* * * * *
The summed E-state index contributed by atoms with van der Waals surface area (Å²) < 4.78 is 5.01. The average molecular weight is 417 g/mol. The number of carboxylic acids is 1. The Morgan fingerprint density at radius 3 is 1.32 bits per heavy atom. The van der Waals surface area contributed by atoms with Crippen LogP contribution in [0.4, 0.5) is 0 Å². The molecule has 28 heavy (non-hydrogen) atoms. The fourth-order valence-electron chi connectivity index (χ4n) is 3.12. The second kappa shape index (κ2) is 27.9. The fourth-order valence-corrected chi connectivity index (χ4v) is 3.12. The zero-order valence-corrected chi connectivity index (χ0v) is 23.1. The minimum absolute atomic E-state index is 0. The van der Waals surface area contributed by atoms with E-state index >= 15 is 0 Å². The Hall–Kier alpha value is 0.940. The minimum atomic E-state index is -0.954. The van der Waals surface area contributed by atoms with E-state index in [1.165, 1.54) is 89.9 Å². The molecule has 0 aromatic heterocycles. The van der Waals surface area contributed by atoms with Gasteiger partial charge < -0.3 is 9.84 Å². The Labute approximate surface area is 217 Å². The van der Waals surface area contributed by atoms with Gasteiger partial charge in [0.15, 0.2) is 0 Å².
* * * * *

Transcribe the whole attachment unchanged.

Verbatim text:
The summed E-state index contributed by atoms with van der Waals surface area (Å²) < 4.78 is 5.01. The average molecular weight is 417 g/mol. The number of carboxylic acids is 1. The Morgan fingerprint density at radius 3 is 1.32 bits per heavy atom. The van der Waals surface area contributed by atoms with Crippen LogP contribution in [0.4, 0.5) is 0 Å². The molecule has 28 heavy (non-hydrogen) atoms. The fourth-order valence-electron chi connectivity index (χ4n) is 3.12. The second kappa shape index (κ2) is 27.9. The fourth-order valence-corrected chi connectivity index (χ4v) is 3.12. The zero-order valence-corrected chi connectivity index (χ0v) is 23.1. The minimum absolute atomic E-state index is 0. The van der Waals surface area contributed by atoms with E-state index >= 15 is 0 Å². The Hall–Kier alpha value is 0.940. The minimum atomic E-state index is -0.954. The van der Waals surface area contributed by atoms with E-state index in [1.165, 1.54) is 89.9 Å². The molecule has 0 aromatic heterocycles. The van der Waals surface area contributed by atoms with Gasteiger partial charge < -0.3 is 9.84 Å². The Labute approximate surface area is 217 Å². The van der Waals surface area contributed by atoms with Gasteiger partial charge in [0.15, 0.2) is 0 Å².